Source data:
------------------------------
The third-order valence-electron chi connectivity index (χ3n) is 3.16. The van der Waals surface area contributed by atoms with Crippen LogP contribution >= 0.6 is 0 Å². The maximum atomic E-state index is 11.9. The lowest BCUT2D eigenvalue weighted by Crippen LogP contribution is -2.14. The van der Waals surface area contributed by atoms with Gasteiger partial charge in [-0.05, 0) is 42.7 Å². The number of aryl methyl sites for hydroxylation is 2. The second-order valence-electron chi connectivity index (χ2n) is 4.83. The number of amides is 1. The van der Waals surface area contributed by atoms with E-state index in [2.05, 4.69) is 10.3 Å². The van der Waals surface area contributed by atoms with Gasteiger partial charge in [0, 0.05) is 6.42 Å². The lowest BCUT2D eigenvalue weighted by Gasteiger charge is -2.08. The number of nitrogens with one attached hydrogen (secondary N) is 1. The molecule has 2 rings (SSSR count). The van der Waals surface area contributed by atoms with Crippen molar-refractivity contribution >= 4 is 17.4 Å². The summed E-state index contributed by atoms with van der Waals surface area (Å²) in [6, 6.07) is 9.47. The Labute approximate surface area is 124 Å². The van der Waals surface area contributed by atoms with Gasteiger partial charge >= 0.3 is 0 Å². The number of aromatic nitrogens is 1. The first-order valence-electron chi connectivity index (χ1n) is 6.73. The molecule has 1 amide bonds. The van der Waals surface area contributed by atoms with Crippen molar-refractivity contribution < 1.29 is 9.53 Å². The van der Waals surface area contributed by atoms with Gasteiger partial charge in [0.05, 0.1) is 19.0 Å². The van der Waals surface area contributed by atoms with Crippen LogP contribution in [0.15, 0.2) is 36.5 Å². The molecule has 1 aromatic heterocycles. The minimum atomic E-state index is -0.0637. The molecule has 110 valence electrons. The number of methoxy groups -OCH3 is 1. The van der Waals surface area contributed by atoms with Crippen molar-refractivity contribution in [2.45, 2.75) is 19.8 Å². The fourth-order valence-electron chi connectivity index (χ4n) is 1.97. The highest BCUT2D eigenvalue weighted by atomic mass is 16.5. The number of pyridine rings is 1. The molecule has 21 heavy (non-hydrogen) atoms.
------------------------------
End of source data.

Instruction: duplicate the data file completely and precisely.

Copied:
The third-order valence-electron chi connectivity index (χ3n) is 3.16. The van der Waals surface area contributed by atoms with Crippen LogP contribution >= 0.6 is 0 Å². The maximum atomic E-state index is 11.9. The lowest BCUT2D eigenvalue weighted by Crippen LogP contribution is -2.14. The van der Waals surface area contributed by atoms with Gasteiger partial charge in [-0.05, 0) is 42.7 Å². The number of aryl methyl sites for hydroxylation is 2. The second-order valence-electron chi connectivity index (χ2n) is 4.83. The number of amides is 1. The van der Waals surface area contributed by atoms with E-state index in [2.05, 4.69) is 10.3 Å². The van der Waals surface area contributed by atoms with Gasteiger partial charge in [0, 0.05) is 6.42 Å². The lowest BCUT2D eigenvalue weighted by Gasteiger charge is -2.08. The number of nitrogens with one attached hydrogen (secondary N) is 1. The molecule has 2 rings (SSSR count). The van der Waals surface area contributed by atoms with Crippen molar-refractivity contribution >= 4 is 17.4 Å². The summed E-state index contributed by atoms with van der Waals surface area (Å²) in [6, 6.07) is 9.47. The Labute approximate surface area is 124 Å². The van der Waals surface area contributed by atoms with Gasteiger partial charge >= 0.3 is 0 Å². The number of aromatic nitrogens is 1. The first-order valence-electron chi connectivity index (χ1n) is 6.73. The molecule has 1 amide bonds. The van der Waals surface area contributed by atoms with Crippen molar-refractivity contribution < 1.29 is 9.53 Å². The van der Waals surface area contributed by atoms with Gasteiger partial charge in [0.05, 0.1) is 19.0 Å². The van der Waals surface area contributed by atoms with Crippen LogP contribution in [0.15, 0.2) is 36.5 Å². The molecule has 1 aromatic heterocycles. The minimum atomic E-state index is -0.0637. The molecule has 110 valence electrons. The number of methoxy groups -OCH3 is 1. The van der Waals surface area contributed by atoms with Crippen molar-refractivity contribution in [2.45, 2.75) is 19.8 Å². The fourth-order valence-electron chi connectivity index (χ4n) is 1.97. The highest BCUT2D eigenvalue weighted by atomic mass is 16.5. The number of pyridine rings is 1. The molecule has 21 heavy (non-hydrogen) atoms.